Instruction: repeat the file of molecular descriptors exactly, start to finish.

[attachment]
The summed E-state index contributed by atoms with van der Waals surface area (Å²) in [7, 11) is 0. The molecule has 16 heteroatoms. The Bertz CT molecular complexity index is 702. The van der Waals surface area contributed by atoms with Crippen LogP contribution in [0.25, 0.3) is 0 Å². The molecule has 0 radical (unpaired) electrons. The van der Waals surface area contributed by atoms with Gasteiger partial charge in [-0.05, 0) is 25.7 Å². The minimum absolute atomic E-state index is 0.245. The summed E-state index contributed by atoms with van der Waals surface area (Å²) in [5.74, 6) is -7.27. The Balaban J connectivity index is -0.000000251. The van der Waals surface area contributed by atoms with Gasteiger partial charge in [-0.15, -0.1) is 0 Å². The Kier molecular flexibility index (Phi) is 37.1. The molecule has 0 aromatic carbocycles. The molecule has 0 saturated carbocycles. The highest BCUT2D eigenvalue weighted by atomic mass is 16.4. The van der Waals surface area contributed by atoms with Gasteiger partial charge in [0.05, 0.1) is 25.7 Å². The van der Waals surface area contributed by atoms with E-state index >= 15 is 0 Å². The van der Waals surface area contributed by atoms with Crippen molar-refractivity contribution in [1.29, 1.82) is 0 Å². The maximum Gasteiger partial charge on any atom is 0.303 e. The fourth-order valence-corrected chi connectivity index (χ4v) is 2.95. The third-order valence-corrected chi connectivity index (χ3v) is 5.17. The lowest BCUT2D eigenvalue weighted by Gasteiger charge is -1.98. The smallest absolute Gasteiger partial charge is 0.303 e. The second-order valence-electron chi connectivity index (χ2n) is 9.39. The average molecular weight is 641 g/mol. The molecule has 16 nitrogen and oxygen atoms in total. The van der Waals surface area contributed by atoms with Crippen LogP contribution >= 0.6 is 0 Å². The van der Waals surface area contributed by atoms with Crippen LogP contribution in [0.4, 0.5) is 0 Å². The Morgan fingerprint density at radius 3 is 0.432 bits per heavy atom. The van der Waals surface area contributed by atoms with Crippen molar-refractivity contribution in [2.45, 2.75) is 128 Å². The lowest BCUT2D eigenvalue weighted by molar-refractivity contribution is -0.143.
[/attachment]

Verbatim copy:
The summed E-state index contributed by atoms with van der Waals surface area (Å²) in [7, 11) is 0. The molecule has 16 heteroatoms. The Bertz CT molecular complexity index is 702. The van der Waals surface area contributed by atoms with Crippen LogP contribution in [0.25, 0.3) is 0 Å². The molecule has 0 radical (unpaired) electrons. The van der Waals surface area contributed by atoms with Gasteiger partial charge in [-0.05, 0) is 25.7 Å². The minimum absolute atomic E-state index is 0.245. The summed E-state index contributed by atoms with van der Waals surface area (Å²) in [5.74, 6) is -7.27. The Balaban J connectivity index is -0.000000251. The van der Waals surface area contributed by atoms with Gasteiger partial charge in [-0.15, -0.1) is 0 Å². The Kier molecular flexibility index (Phi) is 37.1. The molecule has 0 aromatic carbocycles. The molecule has 0 saturated carbocycles. The highest BCUT2D eigenvalue weighted by atomic mass is 16.4. The van der Waals surface area contributed by atoms with Gasteiger partial charge in [0.05, 0.1) is 25.7 Å². The van der Waals surface area contributed by atoms with E-state index >= 15 is 0 Å². The van der Waals surface area contributed by atoms with Crippen molar-refractivity contribution in [1.29, 1.82) is 0 Å². The maximum Gasteiger partial charge on any atom is 0.303 e. The fourth-order valence-corrected chi connectivity index (χ4v) is 2.95. The third-order valence-corrected chi connectivity index (χ3v) is 5.17. The lowest BCUT2D eigenvalue weighted by Gasteiger charge is -1.98. The smallest absolute Gasteiger partial charge is 0.303 e. The second-order valence-electron chi connectivity index (χ2n) is 9.39. The average molecular weight is 641 g/mol. The molecule has 16 nitrogen and oxygen atoms in total. The van der Waals surface area contributed by atoms with Crippen LogP contribution >= 0.6 is 0 Å². The van der Waals surface area contributed by atoms with Crippen LogP contribution in [0.4, 0.5) is 0 Å². The Morgan fingerprint density at radius 3 is 0.432 bits per heavy atom. The van der Waals surface area contributed by atoms with Crippen molar-refractivity contribution in [2.45, 2.75) is 128 Å². The lowest BCUT2D eigenvalue weighted by molar-refractivity contribution is -0.143.